The new partnership will mean that Uber Pass and Eats Pass members, those with subscriptions to Uber’s unlimited ride and unlimited delivery programs, will have access to GoPuff’s product supply via the Uber app itself. Buchanan thinks the partnership between Uber and GoPuff will be a symbiotic one. Uber has had long-term struggles with profitability, particularly as demand for rideshare apps plummeted over the pandemic. Uber Eats is one bright spot in the company’s financial performance and Uber has furthered its delivery positioning with acquisitions of Postmates, Cornershop, and Drizly.

“By fusing Uber’s engaged U.S. consumer base with GoPuff’s expertise in instant needs delivery, the partnership will take aim at Instacart’s dominant space in the grocery and daily essentials delivery business,” said Buchanan. “Uber will also take advantage of Gopuff’s network of micro-fulfillment centers, hyper-local logistics, and driver network as part of the expansion of its Uber Eats app into grocery, convenience, and alcohol.”

However, the last-mile delivery industry has its challenges.

GoPuff will also have to stay ahead of competitors. Over the course of the pandemic, Instacart has partnered with major retailers Walmart, Sephora, and Bed Bath and Beyond, amongst others, to expand its offerings beyond grocery. Amazon also continues to iterate on its grocery and delivery services, combining Amazon Fresh and Prime into a single service, and using its Whole Foods acquisition to build a premium and unique product offering.

And like same-day delivery before it, last-mile delivery requires a large cohort of drivers to deliver a wide variety of products almost instantly. While GoPuff is able to avoid the problems of working with other vendors due to its unique micro-center model, it still has to update its stock regularly and carefully monitor drivers without the benefits of order foresight or efficient route planning that longer delivery schedules allow for.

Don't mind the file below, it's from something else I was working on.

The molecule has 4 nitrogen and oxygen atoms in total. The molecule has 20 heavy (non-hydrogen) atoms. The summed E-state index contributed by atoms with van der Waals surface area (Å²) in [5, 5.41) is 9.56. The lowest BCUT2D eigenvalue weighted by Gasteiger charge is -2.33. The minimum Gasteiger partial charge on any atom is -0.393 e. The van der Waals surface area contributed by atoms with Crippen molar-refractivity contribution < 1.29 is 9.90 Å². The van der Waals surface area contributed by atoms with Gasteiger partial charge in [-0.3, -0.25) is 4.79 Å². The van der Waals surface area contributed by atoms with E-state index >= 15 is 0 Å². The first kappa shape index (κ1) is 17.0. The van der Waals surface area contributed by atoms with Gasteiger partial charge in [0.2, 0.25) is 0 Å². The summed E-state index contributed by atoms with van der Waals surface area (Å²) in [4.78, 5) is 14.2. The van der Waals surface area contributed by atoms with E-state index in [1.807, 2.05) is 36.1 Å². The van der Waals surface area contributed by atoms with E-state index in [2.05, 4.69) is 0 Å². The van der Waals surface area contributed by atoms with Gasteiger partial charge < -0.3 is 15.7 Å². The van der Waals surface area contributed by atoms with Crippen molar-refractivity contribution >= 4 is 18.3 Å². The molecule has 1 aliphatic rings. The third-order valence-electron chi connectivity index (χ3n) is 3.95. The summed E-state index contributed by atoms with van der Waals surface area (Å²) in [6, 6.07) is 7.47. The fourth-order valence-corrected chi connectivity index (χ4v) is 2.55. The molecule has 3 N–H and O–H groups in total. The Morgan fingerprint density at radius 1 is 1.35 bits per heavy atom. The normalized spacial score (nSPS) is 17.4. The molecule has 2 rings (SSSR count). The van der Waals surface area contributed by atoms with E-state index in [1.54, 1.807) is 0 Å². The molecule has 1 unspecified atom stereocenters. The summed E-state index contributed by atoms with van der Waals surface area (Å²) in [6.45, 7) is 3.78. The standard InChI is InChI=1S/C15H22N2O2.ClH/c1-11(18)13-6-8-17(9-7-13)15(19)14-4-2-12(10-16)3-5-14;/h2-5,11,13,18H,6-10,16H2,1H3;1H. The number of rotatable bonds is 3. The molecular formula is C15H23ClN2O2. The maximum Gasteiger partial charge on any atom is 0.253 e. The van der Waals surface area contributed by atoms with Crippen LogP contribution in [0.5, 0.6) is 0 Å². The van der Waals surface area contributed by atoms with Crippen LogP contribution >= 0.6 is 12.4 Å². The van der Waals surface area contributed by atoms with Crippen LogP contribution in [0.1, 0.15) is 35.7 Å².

“In a sense, all e-commerce is economically unfavorable to self-service retail,” said Keith Anderson, SVP of Insights at e-commerce analytics firm Profitero. “It’s even harder when you are dealing with instant gratification because you have far less ability to plan efficient routes. A good way to think about the economics of shipping and logistics is the longer you have, the more economical.”

A recent report from The Information raised questions about GoPuff’s profitability. An unnamed source told the publication that GoPuff’s losses totaled about $150 million in 2020. GoPuff told the Information that the markets in which GoPuff has been operating for at least 18 months are profitable while declining to comment further on the state of the company’s profits as a whole.

The profitability struggles in delivery has resulted in what Anderson calls a “land-grab” for economic sustainability over the next five years. Amongst this land-grab, come acquisitions and partnerships, like GoPuff’s latest partnership with Uber.

Despite the deal as collaborators, the two companies are continuing to operate their own separate operations as well, operations that do have competitive overlap.

“Ultimately at this point, it is about aggregating demand and funneling it through one network of couriers, ideally with more points to pick up from and fulfill from,” said Anderson. “In terms of what’s in it for GoPuff and Uber in a partnership like this? …Without knowing some of the nuances of what they agreed to, it’s, as is increasingly the case, a bit of a co-op-etition scenario.”